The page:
Wednesday, February 27, 2008

Lather, Rinse, Repeat

Posted from New Delhi, India

Over the course of the past two months, we've developed something of a love-hate relationship with our guidebooks. Right up front, the book tells you that it is a) not all-inclusive and b) things may have changed. We get that, and honestly, we would expect no less. The guidebook even proved exceptionally helpful in navigating our first scoop flush toilets, although I have to tell you that the mechanics of going No. 2 on a squat toilet are still way beyond me.

However, one critical daily task that the guidebook conveniently overlooks is bathing. Just as there are myriad permutations of toilets (sit-down flush, sit-down scoop, sit-down flush but no paper, squat, etc...), there are just as many variations of bathing arrangements. In Thailand and Laos, hot showers meant a tiny external water heater bolted behind the showerhead. Although the heater appears to work in an intuitive manner, actually getting hot water to come out is something of a black art. Before running to the management, dripping wet and wrapped in a towel (I kid you not, we saw it happen), here's the trick: don't turn the water on full blast. If you do open the faucet all the way, the water won't circulate through the heater enough to actually heat up, resulting in a measly change in water temperature from polar to the "luke"-side of lukewarm.

Another variation of the hot shower is the bucket hot shower, which we encountered in India. Bucket hot showers can be readily identified by the presence of a large bucket with a smaller pail and a pair of water faucets: one hot and one cold. So far, we've found them in conjunction with a showerhead connected to a single knob. Don't use this knob! You will be drenched in icy water. A bucket shower is a lot like drawing a bath. Except without the place to sit and actually bathe. Instead, you stand and bathe. Simply place the large bucket under the twin faucets and open them both to fill the bucket. Use the small bucket to DOUSE yourself. Figure out that you cannot, actually, hold the soap and pour the small bucket over yourself. Watch for the water you'll get in your ears. Marvel at the fact that you actually prefer a bucket shower to a "French" shower. Then lather, rinse, repeat.

One other important tidbit about showering is that you're probably not going to find hot water showers everywhere in southern India, especially along the coast. So here's the final variation: the bucket cold shower. Don't freak to the management and demand a hot shower -- it's not worth it. This type of shower works the same as the bucket hot shower, but there's only one water temperature. The best thing to do is wait until the end of the day when you're all hot and sweaty, then fill the bucket and rinse the day away. After a steamy day of sight-seeing, you'll be surprised how refreshing a cold bucket shower can be. And since the cold bucket showers often occur in the hottest cities, you'll find that the steam from your body heats up the bathroom quite nicely.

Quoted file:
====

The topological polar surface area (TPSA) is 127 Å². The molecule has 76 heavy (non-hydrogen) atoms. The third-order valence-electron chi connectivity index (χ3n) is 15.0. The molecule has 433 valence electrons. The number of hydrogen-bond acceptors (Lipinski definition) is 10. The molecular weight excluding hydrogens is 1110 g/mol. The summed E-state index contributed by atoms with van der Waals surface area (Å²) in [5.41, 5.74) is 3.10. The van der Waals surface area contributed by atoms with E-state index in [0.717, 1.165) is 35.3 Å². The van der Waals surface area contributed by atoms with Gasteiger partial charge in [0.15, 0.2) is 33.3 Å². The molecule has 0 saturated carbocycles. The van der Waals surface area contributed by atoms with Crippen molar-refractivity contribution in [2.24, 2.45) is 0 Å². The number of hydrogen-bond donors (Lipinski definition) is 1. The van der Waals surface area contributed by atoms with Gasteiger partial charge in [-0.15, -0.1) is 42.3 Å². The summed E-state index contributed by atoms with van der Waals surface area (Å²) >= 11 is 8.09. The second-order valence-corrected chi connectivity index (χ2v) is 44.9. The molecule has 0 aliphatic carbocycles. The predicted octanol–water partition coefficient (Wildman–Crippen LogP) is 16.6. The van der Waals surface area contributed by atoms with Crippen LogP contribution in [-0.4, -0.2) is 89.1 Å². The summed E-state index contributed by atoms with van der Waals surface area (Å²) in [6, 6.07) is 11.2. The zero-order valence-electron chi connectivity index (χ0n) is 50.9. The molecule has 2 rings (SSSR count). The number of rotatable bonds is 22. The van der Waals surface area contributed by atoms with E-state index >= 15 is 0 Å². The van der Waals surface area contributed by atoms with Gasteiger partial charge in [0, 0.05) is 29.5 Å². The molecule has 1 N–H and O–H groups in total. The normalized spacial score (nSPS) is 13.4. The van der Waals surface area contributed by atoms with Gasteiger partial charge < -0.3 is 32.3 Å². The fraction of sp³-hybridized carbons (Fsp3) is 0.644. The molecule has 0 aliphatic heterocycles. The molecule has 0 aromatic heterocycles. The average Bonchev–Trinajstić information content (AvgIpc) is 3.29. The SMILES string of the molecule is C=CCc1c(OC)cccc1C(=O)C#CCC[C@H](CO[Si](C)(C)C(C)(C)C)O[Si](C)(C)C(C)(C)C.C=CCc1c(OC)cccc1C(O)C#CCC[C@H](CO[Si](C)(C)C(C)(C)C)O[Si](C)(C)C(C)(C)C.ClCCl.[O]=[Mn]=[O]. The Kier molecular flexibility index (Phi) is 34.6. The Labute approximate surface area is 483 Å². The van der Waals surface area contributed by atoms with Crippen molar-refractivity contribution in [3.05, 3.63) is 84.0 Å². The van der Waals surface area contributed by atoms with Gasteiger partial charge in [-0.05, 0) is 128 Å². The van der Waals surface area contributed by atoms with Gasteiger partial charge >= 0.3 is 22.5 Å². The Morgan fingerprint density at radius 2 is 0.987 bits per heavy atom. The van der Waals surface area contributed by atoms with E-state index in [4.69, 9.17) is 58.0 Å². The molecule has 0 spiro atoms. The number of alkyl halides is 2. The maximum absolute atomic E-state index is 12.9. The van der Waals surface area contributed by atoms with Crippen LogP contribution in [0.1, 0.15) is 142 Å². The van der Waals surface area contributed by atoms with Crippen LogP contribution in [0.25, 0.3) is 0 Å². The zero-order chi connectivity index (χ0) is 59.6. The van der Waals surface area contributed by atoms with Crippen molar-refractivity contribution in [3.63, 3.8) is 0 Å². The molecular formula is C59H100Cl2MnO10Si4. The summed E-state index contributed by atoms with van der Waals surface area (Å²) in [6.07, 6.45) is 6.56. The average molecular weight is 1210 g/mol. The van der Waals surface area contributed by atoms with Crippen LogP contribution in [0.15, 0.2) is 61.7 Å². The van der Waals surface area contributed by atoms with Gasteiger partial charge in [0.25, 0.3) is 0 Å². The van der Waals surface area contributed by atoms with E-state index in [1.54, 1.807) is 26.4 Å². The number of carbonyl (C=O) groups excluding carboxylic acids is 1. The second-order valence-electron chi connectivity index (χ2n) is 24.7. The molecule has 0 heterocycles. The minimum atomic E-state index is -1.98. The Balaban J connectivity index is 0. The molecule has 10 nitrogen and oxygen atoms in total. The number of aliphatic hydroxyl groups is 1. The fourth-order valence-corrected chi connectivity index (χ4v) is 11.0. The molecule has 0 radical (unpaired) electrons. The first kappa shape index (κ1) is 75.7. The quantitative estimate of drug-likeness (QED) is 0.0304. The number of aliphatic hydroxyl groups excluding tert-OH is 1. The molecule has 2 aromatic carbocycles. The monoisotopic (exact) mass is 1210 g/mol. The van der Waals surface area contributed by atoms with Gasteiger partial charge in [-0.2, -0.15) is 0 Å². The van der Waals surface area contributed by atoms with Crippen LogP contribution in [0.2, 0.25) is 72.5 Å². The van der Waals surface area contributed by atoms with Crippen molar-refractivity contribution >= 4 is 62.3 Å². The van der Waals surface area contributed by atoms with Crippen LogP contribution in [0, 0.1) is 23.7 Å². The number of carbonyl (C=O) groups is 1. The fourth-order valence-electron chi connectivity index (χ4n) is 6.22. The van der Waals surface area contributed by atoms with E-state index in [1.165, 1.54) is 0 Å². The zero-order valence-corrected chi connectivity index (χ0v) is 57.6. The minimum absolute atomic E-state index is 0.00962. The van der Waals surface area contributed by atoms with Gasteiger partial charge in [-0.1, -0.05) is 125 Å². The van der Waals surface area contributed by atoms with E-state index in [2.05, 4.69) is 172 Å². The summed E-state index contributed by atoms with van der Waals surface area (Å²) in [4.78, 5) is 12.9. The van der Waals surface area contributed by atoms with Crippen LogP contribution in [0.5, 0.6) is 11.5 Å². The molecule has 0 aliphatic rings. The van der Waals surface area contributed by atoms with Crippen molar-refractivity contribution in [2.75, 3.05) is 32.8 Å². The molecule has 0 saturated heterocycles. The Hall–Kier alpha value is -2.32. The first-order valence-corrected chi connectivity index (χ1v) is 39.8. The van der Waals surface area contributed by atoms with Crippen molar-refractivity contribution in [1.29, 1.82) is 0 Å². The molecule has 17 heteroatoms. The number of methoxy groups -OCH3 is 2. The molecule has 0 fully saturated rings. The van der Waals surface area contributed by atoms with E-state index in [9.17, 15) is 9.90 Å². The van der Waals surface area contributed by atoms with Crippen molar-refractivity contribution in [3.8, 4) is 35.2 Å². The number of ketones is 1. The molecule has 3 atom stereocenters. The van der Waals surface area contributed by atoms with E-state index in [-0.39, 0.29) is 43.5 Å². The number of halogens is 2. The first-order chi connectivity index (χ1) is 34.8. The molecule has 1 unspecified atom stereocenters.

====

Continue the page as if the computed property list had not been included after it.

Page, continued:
Whatever you do, where bucket showers are concerned, do NOT let the small bucket actually touch your skin. It's likely that it has touched the skin of others who have bathed before you. Do not think about this as you grab for the handle, otherwise, you'll find yourself trying to bathe in Purell.

4 comments:

Julie said...

I don't think I could travel anywhere that requires buckets for showering. Props to you guys, for sure.

Cris said...

I'm so glad I stayed home.

mbbutler said...

Once on a week long service trip in college, we stayed in a place that had another version of outdoor bucket showers. The big bucket hung on a hook above you and had multiple holes punched through the bottom of the bucket. You used the smaller bucket to fill the bigger bucket. To this day, I hate "rain" shower heads!

Matt said...

I once spent a week bathing out of a canteen cup, so although bucket showers cramp my style, they are a long way from the worst shower I've ever had.